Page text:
A dislocated shoulder is an injury in which your upper arm bone pops out of the cup-shaped socket that’s part of your shoulder blade. A dislocated shoulder is a more extensive injury than a separated shoulder, which involves damage to ligaments of the joint where the top of your shoulder blade meets the end of your collarbone.
A period of sling immobilization is usually required for a few weeks after experiencing a dislocated shoulder. Physical therapy will be prescribed after sling removal in order to correct any joint stiffness and restriction of motion, while restoring optimum muscular strength around the shoulder; necessary prevent instability and predisposition to repeat dislocations.
A separated shoulder is an injury to a part of one of your body’s most mobile joints – the joint formed where the top of your shoulder blade meets the end of your collarbone. A separated shoulder is a stretch or tear of one or more of the ligaments supporting this joint.
A separated shoulder doesn’t usually require surgery. Conservative treatment, such as rest, ice, pain relievers and physical therapy are often enough to relieve the pain and restore function of a separated shoulder. Most people regain full shoulder function within several weeks after experiencing a separated shoulder.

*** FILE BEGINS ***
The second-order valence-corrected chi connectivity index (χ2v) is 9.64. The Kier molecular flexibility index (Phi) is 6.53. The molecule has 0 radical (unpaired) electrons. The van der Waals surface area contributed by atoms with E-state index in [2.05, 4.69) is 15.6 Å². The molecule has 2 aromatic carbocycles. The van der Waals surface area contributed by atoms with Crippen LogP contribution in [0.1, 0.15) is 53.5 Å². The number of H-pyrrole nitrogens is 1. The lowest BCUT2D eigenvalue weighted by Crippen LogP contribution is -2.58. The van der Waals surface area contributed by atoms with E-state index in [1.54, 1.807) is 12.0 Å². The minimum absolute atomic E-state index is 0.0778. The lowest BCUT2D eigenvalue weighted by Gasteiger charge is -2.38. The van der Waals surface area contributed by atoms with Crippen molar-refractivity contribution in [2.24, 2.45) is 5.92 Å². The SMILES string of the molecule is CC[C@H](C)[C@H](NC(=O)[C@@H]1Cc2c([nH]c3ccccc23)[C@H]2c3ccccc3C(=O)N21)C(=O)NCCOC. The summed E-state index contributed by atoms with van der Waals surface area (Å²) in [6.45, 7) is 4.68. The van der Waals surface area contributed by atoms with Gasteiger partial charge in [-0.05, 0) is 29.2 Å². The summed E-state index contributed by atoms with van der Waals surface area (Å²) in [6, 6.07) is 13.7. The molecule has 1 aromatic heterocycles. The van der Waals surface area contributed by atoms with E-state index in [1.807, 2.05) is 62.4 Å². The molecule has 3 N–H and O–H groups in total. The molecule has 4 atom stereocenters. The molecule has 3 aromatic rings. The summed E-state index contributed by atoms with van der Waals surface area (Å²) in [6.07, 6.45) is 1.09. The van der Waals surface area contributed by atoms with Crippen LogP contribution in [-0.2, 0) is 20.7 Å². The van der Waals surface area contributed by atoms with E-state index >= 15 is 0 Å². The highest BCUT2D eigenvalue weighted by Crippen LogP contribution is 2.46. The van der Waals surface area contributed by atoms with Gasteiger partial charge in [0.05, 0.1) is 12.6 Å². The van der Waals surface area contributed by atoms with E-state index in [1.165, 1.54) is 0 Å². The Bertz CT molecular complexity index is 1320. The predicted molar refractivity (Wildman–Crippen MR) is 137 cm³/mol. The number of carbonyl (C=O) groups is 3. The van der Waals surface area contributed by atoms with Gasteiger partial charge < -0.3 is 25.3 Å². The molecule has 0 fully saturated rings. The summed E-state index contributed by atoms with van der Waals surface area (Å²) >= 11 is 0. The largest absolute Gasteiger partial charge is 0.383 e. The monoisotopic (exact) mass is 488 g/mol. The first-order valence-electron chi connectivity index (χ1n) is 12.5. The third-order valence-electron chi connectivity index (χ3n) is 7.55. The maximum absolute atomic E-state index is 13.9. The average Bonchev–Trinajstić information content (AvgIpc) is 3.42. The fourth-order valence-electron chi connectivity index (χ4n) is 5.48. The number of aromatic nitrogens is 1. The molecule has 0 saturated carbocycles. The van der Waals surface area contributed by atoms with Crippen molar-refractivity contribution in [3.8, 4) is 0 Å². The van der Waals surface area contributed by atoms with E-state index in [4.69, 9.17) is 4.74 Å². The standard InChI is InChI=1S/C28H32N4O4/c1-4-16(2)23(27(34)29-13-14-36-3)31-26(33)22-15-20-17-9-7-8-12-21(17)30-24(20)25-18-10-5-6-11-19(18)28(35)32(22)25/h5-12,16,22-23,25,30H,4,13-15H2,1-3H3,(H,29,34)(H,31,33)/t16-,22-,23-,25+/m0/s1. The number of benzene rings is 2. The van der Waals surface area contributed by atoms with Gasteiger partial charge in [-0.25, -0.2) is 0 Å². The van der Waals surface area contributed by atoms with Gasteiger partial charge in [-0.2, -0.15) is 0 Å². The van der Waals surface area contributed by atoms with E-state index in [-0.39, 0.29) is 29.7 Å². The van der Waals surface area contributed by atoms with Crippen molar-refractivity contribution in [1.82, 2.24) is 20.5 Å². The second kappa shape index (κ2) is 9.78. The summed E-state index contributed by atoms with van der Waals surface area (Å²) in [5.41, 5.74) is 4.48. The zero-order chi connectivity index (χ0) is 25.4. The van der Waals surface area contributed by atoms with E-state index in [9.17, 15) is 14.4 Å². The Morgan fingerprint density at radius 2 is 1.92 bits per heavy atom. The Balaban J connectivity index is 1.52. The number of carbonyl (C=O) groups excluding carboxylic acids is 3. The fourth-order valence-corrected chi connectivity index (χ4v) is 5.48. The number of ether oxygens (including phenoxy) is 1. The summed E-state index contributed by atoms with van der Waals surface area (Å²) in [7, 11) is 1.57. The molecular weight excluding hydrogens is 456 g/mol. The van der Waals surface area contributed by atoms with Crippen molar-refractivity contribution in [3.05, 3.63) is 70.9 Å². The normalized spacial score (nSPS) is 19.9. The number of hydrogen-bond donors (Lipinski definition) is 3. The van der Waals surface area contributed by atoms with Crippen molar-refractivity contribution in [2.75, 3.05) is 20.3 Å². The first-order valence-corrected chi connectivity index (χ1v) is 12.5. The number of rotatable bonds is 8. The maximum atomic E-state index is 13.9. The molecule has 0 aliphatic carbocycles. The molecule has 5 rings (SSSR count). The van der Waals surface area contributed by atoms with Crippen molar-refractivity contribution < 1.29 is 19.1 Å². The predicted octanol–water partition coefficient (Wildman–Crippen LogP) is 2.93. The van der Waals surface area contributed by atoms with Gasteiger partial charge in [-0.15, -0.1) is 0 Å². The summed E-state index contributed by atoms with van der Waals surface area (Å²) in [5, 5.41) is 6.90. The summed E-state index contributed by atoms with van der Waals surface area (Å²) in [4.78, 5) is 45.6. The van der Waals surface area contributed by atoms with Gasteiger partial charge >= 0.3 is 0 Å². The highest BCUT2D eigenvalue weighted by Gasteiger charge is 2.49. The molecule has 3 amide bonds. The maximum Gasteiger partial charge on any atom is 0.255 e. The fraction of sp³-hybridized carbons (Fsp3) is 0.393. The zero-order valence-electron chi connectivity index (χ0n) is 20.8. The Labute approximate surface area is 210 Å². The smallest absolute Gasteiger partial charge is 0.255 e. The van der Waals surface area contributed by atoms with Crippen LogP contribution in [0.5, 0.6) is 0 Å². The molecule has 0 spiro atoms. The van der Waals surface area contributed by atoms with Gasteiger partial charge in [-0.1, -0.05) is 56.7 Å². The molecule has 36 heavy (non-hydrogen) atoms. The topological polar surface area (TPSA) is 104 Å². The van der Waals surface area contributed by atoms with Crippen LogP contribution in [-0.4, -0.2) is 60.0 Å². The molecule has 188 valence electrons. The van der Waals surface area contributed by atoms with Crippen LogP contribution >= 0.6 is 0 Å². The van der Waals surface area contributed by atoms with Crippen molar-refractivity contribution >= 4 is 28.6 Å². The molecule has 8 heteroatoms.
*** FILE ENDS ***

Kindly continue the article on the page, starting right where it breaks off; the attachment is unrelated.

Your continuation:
Wrist and Hand Pain
Wrist and hand pain is a common complaint. Many types of wrist pain are caused by sudden injuries that result in sprains or fractures. But wrist pain also can be caused by more long-term problems – such as repetitive stress, arthritis and carpal tunnel syndrome.
Because so many factors can lead to wrist pain, diagnosing the exact cause of long-standing wrist pain sometimes can be difficult. An accurate diagnosis is crucial, however, because proper treatment depends on the cause and severity of your wrist pain.
Carpal Tunnel Syndrome
In the wrist, nerves and tendons pass through a space called the carpal tunnel.
Because the carpal tunnel is somewhat narrow, a major nerve called the median nerve that passes through this tight space can become irritated or compressed. Carpal tunnel syndrome is a combination of numbness, tingling, pain and weakness in the hand caused by compression of the median nerve in the carpal tunnel. Symptoms tend to show up most in the thumb, index finger, middle finger and half of the ring finger because the median nerve provides sensation to those areas.